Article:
It’s quiet on the Old Hastings Road. There’s no traffic at all, just our two motorcycles heading north on the slippery dirt. I’m riding on Sunday morning with my neighbour Andrew to visit the site where Rob Harris was killed; the crash happened on this day a year before, almost to the minute. Andrew didn’t know Rob, but we’re talking on helmet intercoms and I’m telling him about my friend.
“Rob was at home on roads like this,” I’m saying. “He was into adventure bikes and I think he preferred unpaved back roads to the paved highways. He was very experienced, but you’ve got to admit, on an empty road like this, it’s easy to let your guard down.”
We ride over another whooping hill. The narrow road turns unexpectedly on the other side to the right and I brake as hard as I dare before the curve. We’re not going fast. My bike, CMG’s long-term BMW Scrambler, is comfortable here but the street tires are constantly slipping. Andrew’s riding his Honda Varadero. Rob, the founding editor of Canada Moto Guide, would have approved of it, just as he must have loved this road.
Every November, the Old Hastings Road is closed to traffic and becomes a stage of the Rally of the Tall Pines, with Subarus and Fords and Porsches and everything else leaping its snowy crests and slewing through its rocky twists. In the summertime, dirt riders chew up the mud and fly over the ruts and potholes. There aren’t many residents, but people who live along here or maintain hunting cabins in the woods drive slowly, never sure of what’s coming the other way on the blind turns and hills.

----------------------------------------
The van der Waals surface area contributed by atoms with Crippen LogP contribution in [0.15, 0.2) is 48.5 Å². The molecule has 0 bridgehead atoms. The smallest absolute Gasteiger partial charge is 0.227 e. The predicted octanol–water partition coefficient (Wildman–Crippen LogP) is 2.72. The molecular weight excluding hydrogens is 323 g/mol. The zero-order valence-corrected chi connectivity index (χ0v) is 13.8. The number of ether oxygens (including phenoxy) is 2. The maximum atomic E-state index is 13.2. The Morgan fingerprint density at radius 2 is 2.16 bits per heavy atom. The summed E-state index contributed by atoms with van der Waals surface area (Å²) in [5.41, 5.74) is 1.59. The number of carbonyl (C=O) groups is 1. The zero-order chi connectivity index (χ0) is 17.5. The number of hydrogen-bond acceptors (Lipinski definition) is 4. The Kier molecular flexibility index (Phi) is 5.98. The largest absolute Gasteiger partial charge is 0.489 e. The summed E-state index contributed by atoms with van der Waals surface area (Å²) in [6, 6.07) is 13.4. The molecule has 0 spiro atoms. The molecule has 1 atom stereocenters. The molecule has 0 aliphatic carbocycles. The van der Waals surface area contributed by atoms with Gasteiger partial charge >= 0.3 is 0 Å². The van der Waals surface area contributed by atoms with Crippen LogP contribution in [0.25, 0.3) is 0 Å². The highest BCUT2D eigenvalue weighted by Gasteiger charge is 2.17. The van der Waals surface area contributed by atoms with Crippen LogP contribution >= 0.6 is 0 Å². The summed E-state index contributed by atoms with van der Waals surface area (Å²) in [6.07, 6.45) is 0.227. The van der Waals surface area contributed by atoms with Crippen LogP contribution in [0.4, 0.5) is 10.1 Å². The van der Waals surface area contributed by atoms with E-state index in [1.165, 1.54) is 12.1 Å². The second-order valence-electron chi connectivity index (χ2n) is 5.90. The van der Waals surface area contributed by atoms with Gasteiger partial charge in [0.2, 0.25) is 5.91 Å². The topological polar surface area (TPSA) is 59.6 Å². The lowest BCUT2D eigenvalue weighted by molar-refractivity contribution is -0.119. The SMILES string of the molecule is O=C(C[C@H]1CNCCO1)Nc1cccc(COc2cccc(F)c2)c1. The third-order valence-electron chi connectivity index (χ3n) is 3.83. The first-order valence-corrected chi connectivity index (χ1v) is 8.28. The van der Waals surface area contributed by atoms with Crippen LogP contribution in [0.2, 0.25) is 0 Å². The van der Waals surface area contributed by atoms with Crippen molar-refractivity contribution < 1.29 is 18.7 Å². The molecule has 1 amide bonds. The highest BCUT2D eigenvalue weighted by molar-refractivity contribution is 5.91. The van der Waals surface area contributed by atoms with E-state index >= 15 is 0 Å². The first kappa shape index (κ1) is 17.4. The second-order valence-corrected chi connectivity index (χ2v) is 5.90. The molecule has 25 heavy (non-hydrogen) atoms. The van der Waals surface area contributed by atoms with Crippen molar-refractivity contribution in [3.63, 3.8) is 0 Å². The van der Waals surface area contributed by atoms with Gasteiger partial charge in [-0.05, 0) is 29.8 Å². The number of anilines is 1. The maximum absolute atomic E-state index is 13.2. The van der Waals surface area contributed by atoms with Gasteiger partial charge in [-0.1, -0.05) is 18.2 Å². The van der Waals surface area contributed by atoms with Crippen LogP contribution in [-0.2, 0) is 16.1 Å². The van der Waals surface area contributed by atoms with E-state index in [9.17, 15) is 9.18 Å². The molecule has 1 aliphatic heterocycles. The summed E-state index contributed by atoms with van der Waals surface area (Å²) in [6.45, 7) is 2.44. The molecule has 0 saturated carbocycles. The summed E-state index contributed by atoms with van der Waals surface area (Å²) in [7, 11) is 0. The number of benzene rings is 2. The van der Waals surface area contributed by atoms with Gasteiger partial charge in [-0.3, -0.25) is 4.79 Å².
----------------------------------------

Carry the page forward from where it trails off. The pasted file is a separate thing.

“He wasn’t travelling fast,” I tell Andrew. “He knew better than that. But when he crested the hill, the pickup truck was right there. It would all have been so quick. There was nothing anyone could do.”
In the truck
The driver of the pickup truck that Rob crashed into that day is an amiable man named Perry. He lives just a few kilometres south of the crash site, and the last time I rode this road, I stopped in to speak with him. No one had told him that Rob was killed instantly by the impact, when a broken rib pierced his heart like a dagger, but Perry’s relieved to know there was nothing else he could have done to save Rob’s life.
The whole family was in the truck, driving slowly home: husband, wife, daughter, daughter’s husband and granddaughter. The little girl in the truck was only 7, the same age as Rob’s youngest daughter, and she’s never been told the motorcyclist was killed. Her mother shielded her from the sight of the men performing CPR on Rob until the ambulance arrived.